Thomas Ammon was another pioneer preacher, who came to Kentucky from Virginia, where he was active in the ministry. The evidence is that he was a wicked youth, but experienced a remarkable conversion, and became a member of the Crooked Run Baptist Church in Culpeper County, and was later raised up for the ministry in that church. At the time Thomas Ammon began to preach, the established church in Virginia was persecuting Baptists for preaching the gospel "contrary to law". John Taylor says: "He began to preach in the time of hot persecution in Virginia,
and was honored as many others were, with a place in Culpeper prison for a testimony of his divine Master".
While Thomas Ammon was in prison, the tradition in the family is "that he preached through the windows of the prison to crowds, and that his voice was so strong that he could be heard for a mile in the open air, either preaching or singing". He was released from prison and after the close of the Revolutionary War, came to Kentucky, but it is difficult to determine the time of his arrival. Thomas Ammon was probably the first and only pastor of the Hickmans Creek Separate Baptist Church, in Fayette County, which was organized about 1790, and he was listed among its members, as an ordained minister. John Taylor states that he labored with Thomas Ammon in Kentucky as well as in Virginia; and also speaks of a young mother becoming "alarmed of her awful sins", because of the preaching of Thomas Ammon at Clear Creek Church, where John Taylor was pastor.
The Minutes of the Elkhorn Association for the session beginning May 30, 1789 indicates that Thomas Ammon was a messenger to the Association from South Elkhorn Church. Also in the Minutes of the Elkhorn Association for 1803, 1805-1808, Thomas Ammon was listed as an ordained minister in Brushy Fork Church, and a messenger to the Association.
This this old pioneer preacher was connected with the early Baptist work in Kentucky. His death occurred about 1811, and he was buried near Millersburg, in Bourbon County, but the place of his burial has not been located. The estate of Thomas Ammon, amounting to $4,393.50, was settled February 16, 1815. Elizabeth Ammon, his wife, was living and received a child's share of the estate. Of the nine daughters, the one named Fannie will be connected with future Kentucky Baptist history.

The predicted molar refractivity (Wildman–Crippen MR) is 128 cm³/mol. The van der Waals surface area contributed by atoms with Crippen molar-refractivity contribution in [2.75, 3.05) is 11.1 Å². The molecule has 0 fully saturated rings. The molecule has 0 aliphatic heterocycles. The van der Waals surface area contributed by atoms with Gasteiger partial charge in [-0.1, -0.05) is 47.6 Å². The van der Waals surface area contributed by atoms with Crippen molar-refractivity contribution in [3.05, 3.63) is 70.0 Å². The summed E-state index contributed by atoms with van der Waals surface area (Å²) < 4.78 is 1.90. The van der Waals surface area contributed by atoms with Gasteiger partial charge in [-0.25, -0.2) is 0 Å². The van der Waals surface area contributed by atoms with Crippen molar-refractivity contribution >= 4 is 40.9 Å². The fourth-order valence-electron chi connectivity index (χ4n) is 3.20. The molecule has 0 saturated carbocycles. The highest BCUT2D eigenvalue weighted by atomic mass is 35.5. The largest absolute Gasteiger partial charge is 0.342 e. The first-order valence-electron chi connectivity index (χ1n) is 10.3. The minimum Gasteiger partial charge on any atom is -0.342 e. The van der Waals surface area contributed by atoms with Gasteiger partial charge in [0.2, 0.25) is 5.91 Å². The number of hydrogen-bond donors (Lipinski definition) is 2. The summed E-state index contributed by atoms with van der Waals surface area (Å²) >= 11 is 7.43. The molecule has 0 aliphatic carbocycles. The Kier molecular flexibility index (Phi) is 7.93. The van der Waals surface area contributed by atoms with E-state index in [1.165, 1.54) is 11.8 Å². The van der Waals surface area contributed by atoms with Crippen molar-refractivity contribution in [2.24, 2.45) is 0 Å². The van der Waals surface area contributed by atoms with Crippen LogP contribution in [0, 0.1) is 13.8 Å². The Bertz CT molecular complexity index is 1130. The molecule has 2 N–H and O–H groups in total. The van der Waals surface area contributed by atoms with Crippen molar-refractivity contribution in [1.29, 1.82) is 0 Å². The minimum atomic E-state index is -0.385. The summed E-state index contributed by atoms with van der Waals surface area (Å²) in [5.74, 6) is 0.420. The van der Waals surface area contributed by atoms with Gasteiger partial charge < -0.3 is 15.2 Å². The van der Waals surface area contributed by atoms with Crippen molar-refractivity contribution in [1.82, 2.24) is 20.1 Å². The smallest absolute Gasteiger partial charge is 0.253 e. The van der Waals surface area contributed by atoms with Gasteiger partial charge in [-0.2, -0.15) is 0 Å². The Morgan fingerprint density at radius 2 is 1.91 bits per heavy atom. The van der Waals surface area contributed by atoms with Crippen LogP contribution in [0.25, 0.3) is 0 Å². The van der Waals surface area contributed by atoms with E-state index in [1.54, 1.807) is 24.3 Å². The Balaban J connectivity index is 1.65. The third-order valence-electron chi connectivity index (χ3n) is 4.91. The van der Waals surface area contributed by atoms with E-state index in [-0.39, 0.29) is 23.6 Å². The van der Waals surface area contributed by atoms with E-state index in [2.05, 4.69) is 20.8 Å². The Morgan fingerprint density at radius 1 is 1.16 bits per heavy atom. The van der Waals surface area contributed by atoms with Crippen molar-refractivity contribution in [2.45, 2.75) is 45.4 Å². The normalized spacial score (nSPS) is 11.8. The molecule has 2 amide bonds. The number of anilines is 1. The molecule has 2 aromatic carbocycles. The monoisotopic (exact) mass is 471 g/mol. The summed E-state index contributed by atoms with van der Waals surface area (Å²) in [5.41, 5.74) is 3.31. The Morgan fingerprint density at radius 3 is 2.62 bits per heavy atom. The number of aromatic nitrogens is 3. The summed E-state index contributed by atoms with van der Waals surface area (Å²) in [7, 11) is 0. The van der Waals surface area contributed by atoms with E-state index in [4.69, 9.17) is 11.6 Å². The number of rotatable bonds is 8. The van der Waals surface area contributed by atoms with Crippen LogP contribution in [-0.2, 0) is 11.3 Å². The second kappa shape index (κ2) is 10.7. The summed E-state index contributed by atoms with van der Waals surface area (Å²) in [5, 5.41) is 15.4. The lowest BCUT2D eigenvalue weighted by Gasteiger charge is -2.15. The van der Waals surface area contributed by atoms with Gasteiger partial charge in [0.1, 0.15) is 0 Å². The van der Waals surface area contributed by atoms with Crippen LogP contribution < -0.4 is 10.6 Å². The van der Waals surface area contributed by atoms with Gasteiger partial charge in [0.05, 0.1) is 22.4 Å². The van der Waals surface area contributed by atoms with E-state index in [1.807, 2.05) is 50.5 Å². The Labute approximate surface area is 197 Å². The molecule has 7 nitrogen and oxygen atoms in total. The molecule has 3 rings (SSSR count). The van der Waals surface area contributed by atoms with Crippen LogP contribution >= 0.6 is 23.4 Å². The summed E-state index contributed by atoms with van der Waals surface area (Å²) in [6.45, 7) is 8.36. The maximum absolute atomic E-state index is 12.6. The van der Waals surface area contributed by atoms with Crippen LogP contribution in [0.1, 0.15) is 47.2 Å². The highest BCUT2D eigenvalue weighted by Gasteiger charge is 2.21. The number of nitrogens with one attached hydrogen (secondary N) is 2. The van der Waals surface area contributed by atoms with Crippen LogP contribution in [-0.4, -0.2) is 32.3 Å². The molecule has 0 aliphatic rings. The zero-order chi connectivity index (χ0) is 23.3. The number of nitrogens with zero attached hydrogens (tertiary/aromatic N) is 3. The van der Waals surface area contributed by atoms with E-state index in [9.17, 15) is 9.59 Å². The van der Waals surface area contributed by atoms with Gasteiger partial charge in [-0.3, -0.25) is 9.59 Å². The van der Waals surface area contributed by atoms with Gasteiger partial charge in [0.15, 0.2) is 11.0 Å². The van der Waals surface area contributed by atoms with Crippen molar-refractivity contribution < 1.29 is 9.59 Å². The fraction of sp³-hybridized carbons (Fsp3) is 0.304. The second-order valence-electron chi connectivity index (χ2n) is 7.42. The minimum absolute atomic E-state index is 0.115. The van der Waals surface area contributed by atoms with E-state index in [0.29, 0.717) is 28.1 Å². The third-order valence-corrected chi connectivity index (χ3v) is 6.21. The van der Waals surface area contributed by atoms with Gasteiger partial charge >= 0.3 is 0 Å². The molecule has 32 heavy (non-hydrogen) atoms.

Thomas Ammon owned a watch, made in London, which he carried, while in Culpeper jail before the Revolutionary War. This watch came into the possession of John Holliday, a grandson of Thomas Ammon, and a son of William Holliday and Fannie Ammon Holliday. John Holliday was born April 4, 1797, was converted in 1828, united with the Millersburg Baptist Church, where he was ordained the following year, and became pastor and served thirty years. He spent most of his active ministry in Bracken and Union Associations; and continued active in the work until 1876, nearly fifty years. This old preacher came to the close of life destitute, and in want. A well-known preacher, J. M. Bent, visited him and called attention to his destitute condition in the Western Recorder, October 13, 1881, in which he stated "He is the grandson of one, who went to prison for his faith".
After John Holliday's death on October 9, 1881, at Millersburg, J. M. Bent gave a sketch of his life in the Western Recorder, November 24, 1881, and refers to his visit to the old preacher mentioned above as follows: "At this visit there was hanging on the wall the watch, that he had carried for years, which had been the property of his grandfather Ammon, which he wore in jail. What a Baptist relic is that watch, linking the present with
the past". This watch was finally in possession of Mr. James Robert Bullock, Louisville, Kentucky, a grandson of John Holliday. On October 12, 1944, this same watch was presented to Dr. Ellis A. Fuller, President of the Southern Baptist Theological Seminary by Dr. James A. Stewart, pastor of the Broadway Baptist Church, where Mr. Bullock was a member. This old historic watch was placed in the museum of the Seminary, Louisville, Kentucky.1
The number has been changed from the original document.
1 Crismon, Leo T., Thomas Ammon, an Address delivered in Chapel at the Southern Baptist Theological Seminary, Friday, February 23, 1945, p. 1-5.
[From Frank Masters, A History of Baptists in Kentucky, 1953, pp. 21-23. Scanned and formatted by Jim Duvall.]
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